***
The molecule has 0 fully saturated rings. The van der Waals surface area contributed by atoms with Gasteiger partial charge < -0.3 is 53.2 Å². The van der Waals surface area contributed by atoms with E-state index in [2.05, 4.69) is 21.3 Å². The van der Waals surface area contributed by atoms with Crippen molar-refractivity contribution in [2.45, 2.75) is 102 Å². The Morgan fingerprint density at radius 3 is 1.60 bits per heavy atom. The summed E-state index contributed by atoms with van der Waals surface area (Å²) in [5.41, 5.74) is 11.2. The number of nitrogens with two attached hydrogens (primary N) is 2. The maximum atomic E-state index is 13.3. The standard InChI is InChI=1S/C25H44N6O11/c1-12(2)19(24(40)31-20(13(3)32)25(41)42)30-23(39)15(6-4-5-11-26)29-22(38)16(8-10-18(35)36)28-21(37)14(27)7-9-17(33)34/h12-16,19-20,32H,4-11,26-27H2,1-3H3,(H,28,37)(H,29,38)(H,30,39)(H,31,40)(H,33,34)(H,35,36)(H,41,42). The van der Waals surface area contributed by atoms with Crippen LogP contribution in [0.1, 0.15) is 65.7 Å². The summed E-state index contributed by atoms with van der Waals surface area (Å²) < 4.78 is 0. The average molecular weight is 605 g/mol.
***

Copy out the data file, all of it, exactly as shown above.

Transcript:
The molecule has 0 fully saturated rings. The van der Waals surface area contributed by atoms with Gasteiger partial charge < -0.3 is 53.2 Å². The van der Waals surface area contributed by atoms with E-state index in [2.05, 4.69) is 21.3 Å². The van der Waals surface area contributed by atoms with Crippen molar-refractivity contribution in [2.45, 2.75) is 102 Å². The Morgan fingerprint density at radius 3 is 1.60 bits per heavy atom. The summed E-state index contributed by atoms with van der Waals surface area (Å²) in [5.41, 5.74) is 11.2. The number of nitrogens with two attached hydrogens (primary N) is 2. The maximum atomic E-state index is 13.3. The standard InChI is InChI=1S/C25H44N6O11/c1-12(2)19(24(40)31-20(13(3)32)25(41)42)30-23(39)15(6-4-5-11-26)29-22(38)16(8-10-18(35)36)28-21(37)14(27)7-9-17(33)34/h12-16,19-20,32H,4-11,26-27H2,1-3H3,(H,28,37)(H,29,38)(H,30,39)(H,31,40)(H,33,34)(H,35,36)(H,41,42). The van der Waals surface area contributed by atoms with Crippen LogP contribution in [0.1, 0.15) is 65.7 Å². The summed E-state index contributed by atoms with van der Waals surface area (Å²) < 4.78 is 0. The average molecular weight is 605 g/mol.